This threat continues to grow because government policy was focused on reducing CO2 emissions leading to the promotion of diesel vehicles. The World Health Organisation (WHO) has declared diesel particulates as a Class 1 carcinogen.


In Central London the concentration of diesel and nitrogen oxide (NOx) is about three times the WHO recommended level.  This figure was only made public following a challenge from theCampaign for Clean Air, which estimates that London suffers a 20% increase in mortality rates as a result.

If you live on a busy arterial road in London you are continually exposed to two or three times more harmful inhalable particulates than the WHO warning level and it is also slowly starting to dawn on people that if you have a problem with outside air pollution; you are likely to have a problem inside the nearby buildings.

There are a lot of shops and offices on Oxford Street with their doors and windows open, for example, and in thousands of schools around the country, children are finding it increasingly difficult to concentrate in their polluted classrooms. Inside hospitals, most of which are located in busy urban areas, patients are at the mercy of harmful airborne particulates in poorly ventilated wards.

The Healthvent EU research project, carried out by the Technical University of Denmark, reported that almost two thirds of the burden of disease due to IAQ was from pollutants coming into the building.

For good health and productivity the air needs to be about 20-24degC with a relative humidity (RH) of about 40-60%. The ventilation system needs to dilute CO2 levels and replace oxygen – it’s a very fine balance and, because of the heavy focus on reducing energy use, many building managers are using ‘natural’ methods as much as possible and getting the balance wrong.

Air tight building envelopes are a good way of saving money and keeping out external pollutants, but opening windows is not a good idea if you don’t know the level of pollutants in the outside air – and you will undermine the energy saving strategy.

It is very hard to get the right balance of temperature, humidity and air quality through ‘natural’ means alone and it is essential to invest in proper maintenance of air handling units and ductwork hygiene to keep particulate levels under control.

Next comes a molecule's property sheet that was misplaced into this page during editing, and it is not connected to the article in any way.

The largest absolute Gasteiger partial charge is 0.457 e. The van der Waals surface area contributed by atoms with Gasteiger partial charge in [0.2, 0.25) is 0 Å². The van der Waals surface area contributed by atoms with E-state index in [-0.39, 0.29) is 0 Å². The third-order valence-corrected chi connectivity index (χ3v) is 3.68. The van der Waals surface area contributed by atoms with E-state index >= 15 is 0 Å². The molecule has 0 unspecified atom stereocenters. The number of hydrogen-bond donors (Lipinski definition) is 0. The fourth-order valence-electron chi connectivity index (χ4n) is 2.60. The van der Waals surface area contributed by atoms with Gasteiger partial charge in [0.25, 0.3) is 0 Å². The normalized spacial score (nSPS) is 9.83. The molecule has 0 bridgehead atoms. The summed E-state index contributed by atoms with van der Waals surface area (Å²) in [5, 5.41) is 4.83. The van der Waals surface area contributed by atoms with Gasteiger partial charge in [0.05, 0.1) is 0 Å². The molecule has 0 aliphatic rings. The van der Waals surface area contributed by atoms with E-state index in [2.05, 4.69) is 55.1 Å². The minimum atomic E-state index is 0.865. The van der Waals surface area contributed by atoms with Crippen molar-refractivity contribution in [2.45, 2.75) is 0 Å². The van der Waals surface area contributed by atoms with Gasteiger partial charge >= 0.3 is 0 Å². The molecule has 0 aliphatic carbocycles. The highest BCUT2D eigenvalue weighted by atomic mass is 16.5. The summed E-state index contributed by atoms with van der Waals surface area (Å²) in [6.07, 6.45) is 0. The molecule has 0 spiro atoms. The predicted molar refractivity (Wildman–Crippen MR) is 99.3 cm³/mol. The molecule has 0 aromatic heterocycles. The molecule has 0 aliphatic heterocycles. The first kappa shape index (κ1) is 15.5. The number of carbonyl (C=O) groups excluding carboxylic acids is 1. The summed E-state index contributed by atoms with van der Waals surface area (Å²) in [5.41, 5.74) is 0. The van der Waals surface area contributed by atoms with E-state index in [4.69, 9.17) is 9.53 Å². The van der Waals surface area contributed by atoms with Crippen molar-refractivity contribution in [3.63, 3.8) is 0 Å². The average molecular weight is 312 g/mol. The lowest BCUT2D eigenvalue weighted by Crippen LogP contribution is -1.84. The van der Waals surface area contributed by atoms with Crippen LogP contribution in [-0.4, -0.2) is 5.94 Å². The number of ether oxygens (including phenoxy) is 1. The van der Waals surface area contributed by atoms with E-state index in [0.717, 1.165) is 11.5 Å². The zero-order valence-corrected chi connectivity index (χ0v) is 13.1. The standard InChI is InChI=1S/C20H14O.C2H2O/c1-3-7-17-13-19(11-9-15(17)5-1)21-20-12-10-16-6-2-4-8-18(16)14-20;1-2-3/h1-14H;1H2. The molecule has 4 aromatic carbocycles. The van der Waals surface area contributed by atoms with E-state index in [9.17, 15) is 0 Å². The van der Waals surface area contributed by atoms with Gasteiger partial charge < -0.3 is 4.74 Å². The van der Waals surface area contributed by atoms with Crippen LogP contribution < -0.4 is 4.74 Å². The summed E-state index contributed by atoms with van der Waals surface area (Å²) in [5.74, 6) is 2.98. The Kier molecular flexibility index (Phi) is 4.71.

A well-sealed building envelope and effective filtration of incoming supply air can reduce particle penetration by 78%, according to a range of studies. This shows that testing a building for airtightness is just as much a health issue as part of an energy saving strategy.

The recently revised BS EN 15780 standard also provides recommended inspection time periods for air systems to improve monitoring and the B&ES Guide to Good Practice for ventilation system hygiene (TR/19) provides contractors with clear guidelines in line with this standard.

B&ES has also set up an Indoor Air Quality Strategy Team to gather as much information as possible about this hugely important area and help building engineering services firms advise their clients. We have plenty of technical expertise and a range of solutions, but find ourselves continually preaching to the converted. The big task is communicating to the wider world that buildings are not always safe havens from pollution – just as they don’t always successfully exclude the environment when it is too hot or too cold outside.

As the country’s air pollution crisis intensifies, we have a national platform to promote better understanding of the need for high quality building ventilation accompanied by proper, planned maintenance.

There is nothing ‘wholesome’ or even ‘natural’ about urban air. It is, in no way, organic and, just as it took time for scientists to establish that diesel engines were not the carbon answer; so it will take time for people to recognise the facts about indoor air quality and the need for urgent action.